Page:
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McKinney family tries to move on after loss

Rebecca McKinney's 2004 death has brought her loved ones together, her mother says.

By Thomas C. Tobin, Times Staff Writer
Published March 13, 2008

Sally McKinney, center, cries Wednesday while discussing the 2004 death of her daughter Rebecca. The teen was hit by a car as she crossed a busy street after getting off a school bus.
[Brian Cassella | Times]
Rebecca McKinney died after exiting her school bus.

TAMPA - The family of Rebecca McKinney called it "the accident." Their attorney called it "this family's horror."

Whatever the description, Rebecca's death after exiting a Pinellas school bus in 2004 has changed her family in ways good and bad.

Sally McKinney will forever replay the vision of her 16-year-old daughter crumpled on the pavement, the girl's big sister and a friend holding her, stroking her hair as paramedics arrived. It visits her daily and makes her feel helpless all over again.

Yet the family that remains grows closer. They are two parents in their 40s and three children at the dawn of adulthood. They talk more, appreciate each other more - so much so that Sally McKinney never wants it to end.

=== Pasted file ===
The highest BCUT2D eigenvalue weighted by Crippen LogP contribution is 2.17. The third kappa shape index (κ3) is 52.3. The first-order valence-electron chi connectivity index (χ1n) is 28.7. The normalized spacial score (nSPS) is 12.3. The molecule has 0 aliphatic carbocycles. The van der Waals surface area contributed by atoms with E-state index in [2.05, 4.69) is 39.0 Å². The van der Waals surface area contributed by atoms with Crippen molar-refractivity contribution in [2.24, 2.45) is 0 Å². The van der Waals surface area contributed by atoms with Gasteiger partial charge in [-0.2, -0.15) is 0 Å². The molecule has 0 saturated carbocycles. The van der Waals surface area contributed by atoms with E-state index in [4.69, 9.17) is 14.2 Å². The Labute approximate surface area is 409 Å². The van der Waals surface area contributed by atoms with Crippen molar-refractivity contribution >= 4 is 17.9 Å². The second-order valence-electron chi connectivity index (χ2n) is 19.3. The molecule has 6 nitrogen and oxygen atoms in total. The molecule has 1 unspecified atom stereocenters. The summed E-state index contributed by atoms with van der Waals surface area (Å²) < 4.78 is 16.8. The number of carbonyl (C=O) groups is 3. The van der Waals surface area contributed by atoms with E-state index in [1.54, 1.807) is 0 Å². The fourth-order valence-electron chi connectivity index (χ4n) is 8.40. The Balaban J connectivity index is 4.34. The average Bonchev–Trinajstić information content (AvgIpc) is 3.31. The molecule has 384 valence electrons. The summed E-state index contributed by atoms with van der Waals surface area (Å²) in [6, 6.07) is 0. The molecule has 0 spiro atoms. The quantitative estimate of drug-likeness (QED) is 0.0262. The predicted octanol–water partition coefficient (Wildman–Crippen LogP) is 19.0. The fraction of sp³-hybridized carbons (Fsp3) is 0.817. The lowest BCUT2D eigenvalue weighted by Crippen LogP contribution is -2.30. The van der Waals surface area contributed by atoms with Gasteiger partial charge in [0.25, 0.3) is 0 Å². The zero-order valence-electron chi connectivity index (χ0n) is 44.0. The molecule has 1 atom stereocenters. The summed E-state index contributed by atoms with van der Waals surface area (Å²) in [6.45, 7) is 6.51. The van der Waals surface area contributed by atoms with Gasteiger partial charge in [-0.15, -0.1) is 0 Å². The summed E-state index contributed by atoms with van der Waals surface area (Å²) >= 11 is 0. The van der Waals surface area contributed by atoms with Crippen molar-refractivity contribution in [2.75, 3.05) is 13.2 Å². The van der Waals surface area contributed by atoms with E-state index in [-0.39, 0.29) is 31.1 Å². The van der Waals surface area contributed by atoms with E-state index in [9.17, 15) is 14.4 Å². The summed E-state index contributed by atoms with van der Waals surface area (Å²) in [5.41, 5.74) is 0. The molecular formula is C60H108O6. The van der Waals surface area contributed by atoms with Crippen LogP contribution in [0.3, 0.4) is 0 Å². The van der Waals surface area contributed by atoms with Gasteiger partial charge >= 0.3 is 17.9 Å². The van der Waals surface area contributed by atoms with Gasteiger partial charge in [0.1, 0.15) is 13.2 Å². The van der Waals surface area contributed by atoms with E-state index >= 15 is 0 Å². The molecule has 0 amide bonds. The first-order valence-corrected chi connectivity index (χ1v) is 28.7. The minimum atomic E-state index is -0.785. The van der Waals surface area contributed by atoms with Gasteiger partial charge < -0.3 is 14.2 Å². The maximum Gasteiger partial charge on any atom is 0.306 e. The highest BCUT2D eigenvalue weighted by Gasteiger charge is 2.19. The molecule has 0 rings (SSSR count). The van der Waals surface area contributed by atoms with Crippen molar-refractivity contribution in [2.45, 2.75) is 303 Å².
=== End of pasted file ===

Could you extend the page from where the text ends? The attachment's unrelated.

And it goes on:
"Mary is 21 years old and I don't want to lose her. Doug is 18. I don't want him to ever leave home but I know he's going to. Jimmy - it's time for him to start thinking about moving out, too. He's 17 and graduating and moving on and I don't want my children to leave home any more ... I'm afraid to let them go."

The McKinneys spoke Wednesday for the first time since Rebecca's death and the litigation that began several months later, ending Tuesday with the School Board's approval of a $1.1-million settlement. While much is known of the accident and how it exposed serious problems with the Pinellas school bus system, the family has generally kept to itself.

But in an interview with the Times at the offices of their Tampa lawyer, Steve Yerrid, they opened up.

With the money from the settlement, the modest family from Clearwater plans to finally pay tens of thousands of dollars in medical bills that remain from Rebecca's three-day stay at Bayfront Medical Center.

They also plan to fix the air conditioning system in their home, which broke shortly before Rebecca was killed. "I haven't had air conditioning since," said Sally McKinney, who sat with her husband, James, and their daughter, Mary.

Sally McKinney also said she will never forget the parents, teachers, administrators and students who showed up at the hospital.

"We would not have been able to survive without them," Sally McKinney said. "And I want to thank them for my entire family."

Times researcher Caryn Baird contributed to this story.

[Last modified March 13, 2008, 00:33:24]

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